last update:6 Aug 2012

High grain prices: what now?

Hinner Koster
Feed costs have always been a dominant portion of the cost of producing animal products across the world. The unprecedented rise in most raw material prices of all ingredients (following maize commodity prices closely) over the last 2 years has stimulated much interest in feed management and measures of the economic efficiency of feed use on farms.

The biofuel industry has brought everybody, irrespective of crop failure or whether one’s producing biofuel, consistent high priced grain. Little hope exists for significant price reductions if the current USA biofuel policy and production levels will remain in place. Therefore producers must not wait for policy changes but learn to deal with continuous changes in landscapes that we got used to within the agricultural environment in which we operate. Profitability certainly will be severely impacted, but the fact that we may have permanently entered a new era of high feed prices should be sufficient by itself to justify a critical evaluation of one’s entire feeding and management program.

Important strategies that could be followed to counteract high grain and feed costs include:

  • Growing on farm cost-effective feeds such as maize silage and selecting high yielding, high quality hybrids and varieties,
  • Preserving the value of crops during harvesting and storage,
  • Application of value added processing methods to improve nutritional value of commercial ingredients,
  • Knowing the true value of real time ingredients and understanding the real value of nutrients,
  • Effective substitution of expensive grains to still achieve optimal performance,
  • Targeting optimal feed efficiency (maximum is good target) from properly balanced diets through measuring what is actually fed and how much is actually produced,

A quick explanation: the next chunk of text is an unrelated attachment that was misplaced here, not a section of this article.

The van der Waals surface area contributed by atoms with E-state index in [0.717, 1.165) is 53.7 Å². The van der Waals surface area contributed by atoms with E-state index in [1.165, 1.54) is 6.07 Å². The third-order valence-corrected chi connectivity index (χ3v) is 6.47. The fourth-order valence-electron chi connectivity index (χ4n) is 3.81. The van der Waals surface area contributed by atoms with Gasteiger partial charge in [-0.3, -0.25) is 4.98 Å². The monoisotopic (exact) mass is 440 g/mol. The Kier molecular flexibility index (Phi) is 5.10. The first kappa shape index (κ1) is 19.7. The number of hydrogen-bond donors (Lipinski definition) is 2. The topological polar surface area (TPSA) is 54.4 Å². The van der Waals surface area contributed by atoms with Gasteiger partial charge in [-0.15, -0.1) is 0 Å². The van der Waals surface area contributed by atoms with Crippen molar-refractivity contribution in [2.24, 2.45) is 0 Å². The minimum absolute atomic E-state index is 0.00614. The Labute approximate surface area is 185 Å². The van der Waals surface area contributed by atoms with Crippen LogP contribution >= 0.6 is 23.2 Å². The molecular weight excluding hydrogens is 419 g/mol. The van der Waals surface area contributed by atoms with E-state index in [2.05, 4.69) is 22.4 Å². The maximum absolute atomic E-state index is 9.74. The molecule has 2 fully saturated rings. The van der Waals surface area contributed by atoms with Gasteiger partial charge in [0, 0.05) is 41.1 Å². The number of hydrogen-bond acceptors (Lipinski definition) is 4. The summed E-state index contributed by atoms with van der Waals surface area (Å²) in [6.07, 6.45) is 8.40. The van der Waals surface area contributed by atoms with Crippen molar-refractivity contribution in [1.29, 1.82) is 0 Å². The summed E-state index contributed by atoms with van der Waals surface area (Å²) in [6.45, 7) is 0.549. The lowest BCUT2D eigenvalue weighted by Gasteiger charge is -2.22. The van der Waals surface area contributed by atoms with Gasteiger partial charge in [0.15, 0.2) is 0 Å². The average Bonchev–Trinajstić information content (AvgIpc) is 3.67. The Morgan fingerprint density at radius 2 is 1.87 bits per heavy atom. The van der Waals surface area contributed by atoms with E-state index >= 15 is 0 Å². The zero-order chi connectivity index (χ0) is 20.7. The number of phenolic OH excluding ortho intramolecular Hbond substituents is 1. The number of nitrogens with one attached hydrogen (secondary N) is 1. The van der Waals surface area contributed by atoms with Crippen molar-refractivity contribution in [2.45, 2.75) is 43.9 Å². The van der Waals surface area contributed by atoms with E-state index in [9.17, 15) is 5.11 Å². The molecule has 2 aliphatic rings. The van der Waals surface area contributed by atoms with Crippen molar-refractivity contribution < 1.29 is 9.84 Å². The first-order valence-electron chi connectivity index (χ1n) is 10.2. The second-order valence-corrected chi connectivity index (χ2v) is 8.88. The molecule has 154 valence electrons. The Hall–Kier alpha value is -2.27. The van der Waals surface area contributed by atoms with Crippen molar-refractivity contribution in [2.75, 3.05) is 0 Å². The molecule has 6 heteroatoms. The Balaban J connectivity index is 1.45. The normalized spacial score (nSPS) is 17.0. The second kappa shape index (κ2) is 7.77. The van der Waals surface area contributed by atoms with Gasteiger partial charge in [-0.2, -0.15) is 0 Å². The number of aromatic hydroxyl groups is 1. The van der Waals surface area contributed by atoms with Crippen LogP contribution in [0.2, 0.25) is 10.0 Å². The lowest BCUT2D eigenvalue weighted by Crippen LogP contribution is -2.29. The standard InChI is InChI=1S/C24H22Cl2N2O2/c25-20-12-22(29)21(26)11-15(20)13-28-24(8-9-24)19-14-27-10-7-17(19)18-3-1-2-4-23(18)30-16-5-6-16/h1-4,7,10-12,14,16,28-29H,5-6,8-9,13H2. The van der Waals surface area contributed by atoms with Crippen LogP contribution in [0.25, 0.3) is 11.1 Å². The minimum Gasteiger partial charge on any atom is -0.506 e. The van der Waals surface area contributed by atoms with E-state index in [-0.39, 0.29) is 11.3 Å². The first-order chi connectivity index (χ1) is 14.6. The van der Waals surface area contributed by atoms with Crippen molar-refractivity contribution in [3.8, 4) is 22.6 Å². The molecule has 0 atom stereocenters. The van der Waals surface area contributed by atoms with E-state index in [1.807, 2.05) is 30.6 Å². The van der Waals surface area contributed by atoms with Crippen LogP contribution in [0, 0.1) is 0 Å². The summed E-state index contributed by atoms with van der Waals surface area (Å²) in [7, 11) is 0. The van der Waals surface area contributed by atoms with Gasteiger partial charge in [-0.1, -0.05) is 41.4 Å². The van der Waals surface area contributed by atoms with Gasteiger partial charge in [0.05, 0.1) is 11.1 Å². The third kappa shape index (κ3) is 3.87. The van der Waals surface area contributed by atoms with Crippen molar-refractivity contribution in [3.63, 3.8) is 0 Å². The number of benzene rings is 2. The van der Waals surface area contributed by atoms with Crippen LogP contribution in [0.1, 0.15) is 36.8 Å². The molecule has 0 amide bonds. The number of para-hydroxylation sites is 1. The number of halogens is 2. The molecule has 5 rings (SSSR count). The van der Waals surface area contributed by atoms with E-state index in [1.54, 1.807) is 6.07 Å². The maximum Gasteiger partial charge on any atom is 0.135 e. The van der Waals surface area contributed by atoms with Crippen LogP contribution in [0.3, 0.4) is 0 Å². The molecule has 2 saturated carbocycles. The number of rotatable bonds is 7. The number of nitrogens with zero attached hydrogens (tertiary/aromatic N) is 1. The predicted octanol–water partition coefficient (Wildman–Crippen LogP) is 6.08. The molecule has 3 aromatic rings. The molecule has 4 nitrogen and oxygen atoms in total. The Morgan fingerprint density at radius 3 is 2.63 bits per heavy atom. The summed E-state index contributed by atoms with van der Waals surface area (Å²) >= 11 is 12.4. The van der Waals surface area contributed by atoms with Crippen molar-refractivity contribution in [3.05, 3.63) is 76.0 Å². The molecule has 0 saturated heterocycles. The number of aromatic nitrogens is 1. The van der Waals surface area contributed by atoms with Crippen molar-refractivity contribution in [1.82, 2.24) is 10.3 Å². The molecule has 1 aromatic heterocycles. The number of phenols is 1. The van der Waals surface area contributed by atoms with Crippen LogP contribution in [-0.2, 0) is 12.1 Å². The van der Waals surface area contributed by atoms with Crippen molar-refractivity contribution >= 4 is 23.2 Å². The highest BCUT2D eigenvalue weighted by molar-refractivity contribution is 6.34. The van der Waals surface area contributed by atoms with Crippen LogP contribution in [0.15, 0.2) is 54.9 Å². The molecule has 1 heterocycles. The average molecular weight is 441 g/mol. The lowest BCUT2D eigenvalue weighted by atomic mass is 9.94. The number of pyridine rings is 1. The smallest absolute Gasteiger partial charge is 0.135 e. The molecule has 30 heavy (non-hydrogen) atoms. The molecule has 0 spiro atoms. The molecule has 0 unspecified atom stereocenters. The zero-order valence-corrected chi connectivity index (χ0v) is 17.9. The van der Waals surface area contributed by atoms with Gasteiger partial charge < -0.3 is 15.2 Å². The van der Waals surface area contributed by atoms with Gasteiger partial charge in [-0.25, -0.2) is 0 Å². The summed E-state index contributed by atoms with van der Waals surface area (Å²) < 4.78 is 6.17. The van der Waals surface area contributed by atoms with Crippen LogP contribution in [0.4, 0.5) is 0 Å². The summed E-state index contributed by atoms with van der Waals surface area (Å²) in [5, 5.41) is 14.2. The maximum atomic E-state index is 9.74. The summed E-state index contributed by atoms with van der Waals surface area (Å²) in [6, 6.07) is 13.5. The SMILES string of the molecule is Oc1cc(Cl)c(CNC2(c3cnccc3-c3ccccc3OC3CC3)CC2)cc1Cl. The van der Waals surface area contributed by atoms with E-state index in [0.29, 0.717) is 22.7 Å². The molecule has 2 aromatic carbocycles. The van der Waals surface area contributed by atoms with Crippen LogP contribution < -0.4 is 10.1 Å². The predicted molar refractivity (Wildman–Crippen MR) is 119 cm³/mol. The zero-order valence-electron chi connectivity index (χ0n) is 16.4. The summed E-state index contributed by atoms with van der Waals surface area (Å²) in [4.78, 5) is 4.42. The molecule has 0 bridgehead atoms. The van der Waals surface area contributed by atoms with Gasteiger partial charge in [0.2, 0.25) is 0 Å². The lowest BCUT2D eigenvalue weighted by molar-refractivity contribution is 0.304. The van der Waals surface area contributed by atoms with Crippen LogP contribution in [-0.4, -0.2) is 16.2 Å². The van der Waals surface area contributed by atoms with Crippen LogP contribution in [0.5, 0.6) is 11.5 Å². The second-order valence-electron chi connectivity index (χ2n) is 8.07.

• Ensuring economic competitiveness of feeding programmes by calculating income-over-feed costs and comparing it against official industry norms,
  • Purchasing the right feeds all the time by periodically assessing the true economical value of the current feeds being purchased,
  • Comparing economics of home mixing (or partial home mixing) versus outright purchasing of complete concentrates.

The recent high prices of grain did demand the re-examination of the diets we feed to animals and the ingredients we use in such diets. Farmers across the world are asking for alternative feeding strategies and substituting grain for other feeds to lower feed costs. Grain prices will continue to remain high as global ethanol production uses grain (especially maize) as a fuel source. The challenge for future grain uses will therefore be the role it will continue to play as a source of food for human consumption, its role in fuel for transportation and its continues use as a feed for livestock. Livestock managers may need to adjust their rations as the role of grain slips to the latter function.

To understand the true value of grain in diets and whether it can be replaced effectively, it is essential to have a good understanding of the overall carbohydrate nutrition in relation to animal production. Carbohydrates have long been recognized as the single largest component in animal diets and the primary source of net energy to support maintenance and production. Even with high grain prices it is unlikely that grain will be removed in significant amounts from most rations as its high starch content permits the formulation of energy-dense rations particularly required by today’s animals with high genetic merit for production.

Important also is that a nutritionally balanced diet performs according to expectations. That is, the conversion of feeds into product should be done with an efficiency that is predictable. When income-over-feed-cost deviates substantially from the industry norm one needs to question whether one is growing or buying the right feeds. Other questions that should be asked are whether one is buying competitively and assembling the correct diet? What DMI is one using, the one on the feeding chart or the one actually consumed? Are feeds converted to product as expected (i.e., is the feed efficiency near its target)? Who pays for feed refusals and for feed shrink? What costs are you using and are home grown ingredients and forages priced based on their total costs of production (including storage) or just variable costs?

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